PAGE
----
By Collin Ross
Confession can be complicated. On the one hand, we want to hide our flaws and faults from the world and especially our God. We want to be known as blameless, and we spend years honing these versions of ourselves. And yet, at the very same time, keeping up that pretense is exhausting. At some point we just want someone to know our worst mistakes and forgive us for them so that we can be truly accepted. Only then can we silence that nagging voice in our heads that tells us, “If they knew what you’ve done, they’d leave you.” While we’re terrified of revealing our imperfect selves, we long for the burden of our guilt to be taken.
The sacrificial system described in the Old Testament helped alleviate some of this dilemma by providing concrete assurances that a person’s sins were forgiven. However, this was a temporary fix, like a boat crew using buckets to scoop water out of their hole-riddled vessel. A greater solution was needed.
Jesus is that solution. As the Great High Priest, He has offered the sacrifice to end all sacrifices: Himself. As the author of Hebrews writes, “But this man, after offering one sacrifice for sins forever, sat down at the right hand of God” (Hebrews 10:12). Nothing more is needed. By His death, He has forever taken away the sin of the world (John 1:29). With Christ’s sacrifice, there is both a release from guilt and restoration in relationship with our Heavenly Father. All of this is the work of our Great High Priest.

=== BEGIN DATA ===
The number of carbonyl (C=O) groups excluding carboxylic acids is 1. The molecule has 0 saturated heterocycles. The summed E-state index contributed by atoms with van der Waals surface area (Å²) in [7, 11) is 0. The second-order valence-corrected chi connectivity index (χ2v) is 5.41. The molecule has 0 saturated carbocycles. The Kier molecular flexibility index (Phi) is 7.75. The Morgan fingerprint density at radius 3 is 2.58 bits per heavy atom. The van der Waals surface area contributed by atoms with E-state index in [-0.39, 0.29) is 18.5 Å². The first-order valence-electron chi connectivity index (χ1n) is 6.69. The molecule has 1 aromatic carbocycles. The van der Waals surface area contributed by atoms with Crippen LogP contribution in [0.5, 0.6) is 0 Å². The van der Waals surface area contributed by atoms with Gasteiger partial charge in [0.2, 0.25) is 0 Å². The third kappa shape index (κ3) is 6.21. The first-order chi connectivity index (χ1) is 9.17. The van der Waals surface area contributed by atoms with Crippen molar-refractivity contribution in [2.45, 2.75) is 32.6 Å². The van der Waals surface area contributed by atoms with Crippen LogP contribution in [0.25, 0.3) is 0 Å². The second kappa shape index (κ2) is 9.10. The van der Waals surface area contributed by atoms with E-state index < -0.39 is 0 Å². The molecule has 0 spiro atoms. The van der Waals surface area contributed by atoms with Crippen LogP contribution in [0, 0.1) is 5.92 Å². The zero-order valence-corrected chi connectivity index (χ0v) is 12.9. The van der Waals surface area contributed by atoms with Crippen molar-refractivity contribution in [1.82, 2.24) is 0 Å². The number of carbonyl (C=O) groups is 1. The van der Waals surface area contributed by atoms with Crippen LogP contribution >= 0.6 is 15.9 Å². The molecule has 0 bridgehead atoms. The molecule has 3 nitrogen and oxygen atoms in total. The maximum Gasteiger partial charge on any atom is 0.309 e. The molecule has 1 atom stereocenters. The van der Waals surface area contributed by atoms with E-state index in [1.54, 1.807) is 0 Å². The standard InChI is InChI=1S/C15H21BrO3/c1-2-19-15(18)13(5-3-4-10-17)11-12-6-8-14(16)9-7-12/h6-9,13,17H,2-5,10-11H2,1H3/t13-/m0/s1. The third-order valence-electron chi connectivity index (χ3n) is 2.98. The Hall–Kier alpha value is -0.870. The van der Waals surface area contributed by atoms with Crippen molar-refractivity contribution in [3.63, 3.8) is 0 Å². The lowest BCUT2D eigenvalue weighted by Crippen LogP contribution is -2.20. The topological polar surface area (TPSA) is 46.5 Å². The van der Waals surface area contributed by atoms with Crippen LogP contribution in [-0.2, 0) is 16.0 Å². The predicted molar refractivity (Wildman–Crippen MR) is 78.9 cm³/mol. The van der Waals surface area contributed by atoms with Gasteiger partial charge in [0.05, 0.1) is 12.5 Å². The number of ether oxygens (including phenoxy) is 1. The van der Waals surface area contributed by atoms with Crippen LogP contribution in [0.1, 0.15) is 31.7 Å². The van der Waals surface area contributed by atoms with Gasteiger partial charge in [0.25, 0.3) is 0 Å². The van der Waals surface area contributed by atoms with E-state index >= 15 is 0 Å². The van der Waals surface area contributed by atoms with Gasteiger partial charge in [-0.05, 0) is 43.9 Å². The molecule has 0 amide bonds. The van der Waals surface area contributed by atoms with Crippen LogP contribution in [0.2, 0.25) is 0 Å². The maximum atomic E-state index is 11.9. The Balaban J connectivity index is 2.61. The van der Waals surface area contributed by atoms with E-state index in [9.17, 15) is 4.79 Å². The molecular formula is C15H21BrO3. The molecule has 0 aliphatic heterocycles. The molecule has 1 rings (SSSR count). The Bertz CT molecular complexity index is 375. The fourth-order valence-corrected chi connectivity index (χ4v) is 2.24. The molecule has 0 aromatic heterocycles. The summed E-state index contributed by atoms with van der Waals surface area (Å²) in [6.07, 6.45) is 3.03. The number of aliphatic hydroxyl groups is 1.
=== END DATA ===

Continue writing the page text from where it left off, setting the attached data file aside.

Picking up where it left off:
As we approach the celebration of Christ’s birth, let us give thanks to Jesus our Great High Priest. One way that we show our gratitude to Him is through that uncomfortably beautiful practice of confession. As the author of Hebrews exclaims, “Let us approach the throne of grace with boldness, so that we may receive mercy and find grace to help us in time of need” (Hebrews 4:16). When we rightly understand what Jesus has done for us, we confess our sins as those who are deeply loved and accepted, remembering that our Great High Priest’s atoning work is done. During this season of Advent, may we all find assurance in Christ’s finished work.